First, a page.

The construction of an asphalted network of roads facilitated the import and movement of building materials such as cement, steel, wood, etc. The public sector played an important role in determining urban land uses such as types of streets and location of necessary services such as schools, mosques and clinics. It provided the people with building permits and furnished necessary infrastructure to existing and new suburbs. However, it did not keep up with the rapid increase in construction which was manifested in the acute shortage of water, sewer drainage, electric, telephone and other connections.
Furthermore, the public sector launched a number of housing projects for low-income government civil servants with financial and technical assistance from regional and international orgnizations. In some projects, the government provided the land, infrastructure and plans and then left responsibility of building to the beneficiaries. In certain cases, the Housing Credit Bank either directly contracted out the construction process, or provided soft loans to those citizens. Examples of such projects are the Sawad Sawan in Sanaa and Ghalel in Hodeidah. The number of beneficiaries, however, is still very low compared to the people who are in desperate need of housing facilities.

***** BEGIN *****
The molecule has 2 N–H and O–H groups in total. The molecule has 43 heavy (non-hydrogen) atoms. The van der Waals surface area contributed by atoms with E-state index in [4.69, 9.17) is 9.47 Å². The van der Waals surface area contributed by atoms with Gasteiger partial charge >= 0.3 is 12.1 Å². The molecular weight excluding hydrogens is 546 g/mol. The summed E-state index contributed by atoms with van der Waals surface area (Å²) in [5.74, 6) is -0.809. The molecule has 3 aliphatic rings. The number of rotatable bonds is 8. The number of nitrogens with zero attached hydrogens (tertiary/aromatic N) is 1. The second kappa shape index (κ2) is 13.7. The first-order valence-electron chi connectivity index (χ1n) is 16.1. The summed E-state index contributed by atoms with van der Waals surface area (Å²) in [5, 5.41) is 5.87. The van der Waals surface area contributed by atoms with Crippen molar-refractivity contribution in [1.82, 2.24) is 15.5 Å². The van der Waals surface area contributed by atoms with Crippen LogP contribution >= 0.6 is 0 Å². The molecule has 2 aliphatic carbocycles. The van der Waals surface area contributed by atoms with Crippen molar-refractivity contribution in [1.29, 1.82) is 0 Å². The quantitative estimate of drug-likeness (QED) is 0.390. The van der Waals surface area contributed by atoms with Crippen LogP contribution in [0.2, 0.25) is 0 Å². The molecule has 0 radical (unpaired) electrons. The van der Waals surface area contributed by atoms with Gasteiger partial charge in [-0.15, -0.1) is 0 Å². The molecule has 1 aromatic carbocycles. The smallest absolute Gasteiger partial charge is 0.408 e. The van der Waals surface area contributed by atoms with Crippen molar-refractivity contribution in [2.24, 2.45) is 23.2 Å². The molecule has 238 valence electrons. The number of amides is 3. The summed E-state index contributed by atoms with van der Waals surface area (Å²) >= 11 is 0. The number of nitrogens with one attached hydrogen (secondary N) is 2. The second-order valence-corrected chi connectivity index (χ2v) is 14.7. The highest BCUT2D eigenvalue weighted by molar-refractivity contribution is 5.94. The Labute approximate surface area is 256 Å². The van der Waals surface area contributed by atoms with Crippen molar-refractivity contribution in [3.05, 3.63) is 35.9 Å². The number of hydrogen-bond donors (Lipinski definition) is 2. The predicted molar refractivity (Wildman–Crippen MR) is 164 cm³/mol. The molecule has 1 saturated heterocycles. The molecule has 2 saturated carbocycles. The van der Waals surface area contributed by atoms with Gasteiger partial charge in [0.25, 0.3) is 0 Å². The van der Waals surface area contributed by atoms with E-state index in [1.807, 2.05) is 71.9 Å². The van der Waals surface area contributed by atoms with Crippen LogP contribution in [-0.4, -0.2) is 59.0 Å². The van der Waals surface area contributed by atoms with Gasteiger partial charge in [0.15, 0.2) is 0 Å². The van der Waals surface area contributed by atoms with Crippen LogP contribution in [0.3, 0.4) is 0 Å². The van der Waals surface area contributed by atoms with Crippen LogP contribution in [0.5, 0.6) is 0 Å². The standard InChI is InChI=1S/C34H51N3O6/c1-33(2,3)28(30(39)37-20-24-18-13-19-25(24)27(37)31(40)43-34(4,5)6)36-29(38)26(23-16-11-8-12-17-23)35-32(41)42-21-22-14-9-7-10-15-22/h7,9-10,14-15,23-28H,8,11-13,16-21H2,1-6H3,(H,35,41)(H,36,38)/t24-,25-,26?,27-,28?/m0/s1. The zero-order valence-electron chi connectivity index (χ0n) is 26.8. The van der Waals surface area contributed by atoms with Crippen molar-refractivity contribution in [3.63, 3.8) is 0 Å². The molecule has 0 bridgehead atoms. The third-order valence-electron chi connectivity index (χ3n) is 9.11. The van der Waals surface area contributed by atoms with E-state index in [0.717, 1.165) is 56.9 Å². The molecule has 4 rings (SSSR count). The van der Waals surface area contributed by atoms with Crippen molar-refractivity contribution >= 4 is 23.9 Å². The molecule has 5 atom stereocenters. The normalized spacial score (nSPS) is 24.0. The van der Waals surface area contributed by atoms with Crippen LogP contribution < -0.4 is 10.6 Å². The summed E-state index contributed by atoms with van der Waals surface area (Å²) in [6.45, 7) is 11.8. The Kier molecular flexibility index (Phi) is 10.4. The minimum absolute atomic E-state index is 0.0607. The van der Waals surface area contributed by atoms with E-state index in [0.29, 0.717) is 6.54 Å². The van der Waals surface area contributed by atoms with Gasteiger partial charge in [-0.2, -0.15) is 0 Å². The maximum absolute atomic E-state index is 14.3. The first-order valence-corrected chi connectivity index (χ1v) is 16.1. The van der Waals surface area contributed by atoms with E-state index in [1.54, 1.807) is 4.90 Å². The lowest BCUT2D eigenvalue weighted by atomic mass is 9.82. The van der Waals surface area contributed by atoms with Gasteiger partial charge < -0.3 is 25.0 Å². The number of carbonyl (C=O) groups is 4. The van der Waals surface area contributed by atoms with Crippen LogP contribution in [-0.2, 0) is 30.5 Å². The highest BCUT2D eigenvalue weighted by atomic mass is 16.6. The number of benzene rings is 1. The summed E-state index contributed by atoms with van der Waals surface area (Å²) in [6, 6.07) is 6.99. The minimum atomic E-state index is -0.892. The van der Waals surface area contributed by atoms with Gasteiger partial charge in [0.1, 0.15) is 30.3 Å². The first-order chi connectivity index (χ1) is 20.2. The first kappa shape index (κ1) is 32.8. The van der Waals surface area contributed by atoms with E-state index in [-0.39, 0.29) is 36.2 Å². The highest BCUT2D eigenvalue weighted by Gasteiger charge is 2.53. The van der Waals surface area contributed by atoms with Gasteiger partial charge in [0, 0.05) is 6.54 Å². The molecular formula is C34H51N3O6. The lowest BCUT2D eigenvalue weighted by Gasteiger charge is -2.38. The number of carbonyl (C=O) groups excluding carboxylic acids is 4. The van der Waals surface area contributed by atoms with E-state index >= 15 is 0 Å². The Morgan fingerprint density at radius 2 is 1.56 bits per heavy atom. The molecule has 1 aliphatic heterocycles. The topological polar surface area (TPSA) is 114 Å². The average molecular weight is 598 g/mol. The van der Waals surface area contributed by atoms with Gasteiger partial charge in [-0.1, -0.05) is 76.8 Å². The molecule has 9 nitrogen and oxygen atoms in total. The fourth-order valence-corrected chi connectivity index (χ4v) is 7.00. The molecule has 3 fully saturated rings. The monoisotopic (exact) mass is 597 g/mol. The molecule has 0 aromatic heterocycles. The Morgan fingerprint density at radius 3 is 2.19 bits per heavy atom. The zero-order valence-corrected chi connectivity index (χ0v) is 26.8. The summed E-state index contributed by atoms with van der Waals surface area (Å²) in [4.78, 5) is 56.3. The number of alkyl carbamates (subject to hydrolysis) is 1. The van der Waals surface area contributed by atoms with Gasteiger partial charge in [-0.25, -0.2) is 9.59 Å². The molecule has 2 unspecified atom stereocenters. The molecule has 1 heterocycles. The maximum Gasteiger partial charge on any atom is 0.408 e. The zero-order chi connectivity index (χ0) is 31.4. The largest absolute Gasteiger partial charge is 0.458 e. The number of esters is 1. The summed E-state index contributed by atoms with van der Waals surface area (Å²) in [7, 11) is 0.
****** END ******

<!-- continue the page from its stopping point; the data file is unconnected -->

In what used to be called the PDRY (South Yemen) before the 1990 reunification, the government, that took total control over real estate ownership following the 1967 independence. All kinds of property and lands were nationalized. The government shouldered responsibility of providing housing for each and every citizen. It ostensibly pledged to construct housing units and provide them to the people as tenants and not owners. Unfortunately, due to high costs, scarce sources and lack proper management, the government was not able to meet the increasing demand. As a result, not much construction took place.
The Nineties
By the late eighties and early nineties, the economic and social situation in the whole country started to deteriorate dramatically as a result of many factors including external and internal changes. On the national side, reunification of Yemen became possible in 1990 followed by big demographic movements, then political tension, and the 1994 civil war which greatly affected the country’s development prospects by shifting financial resources to military uses.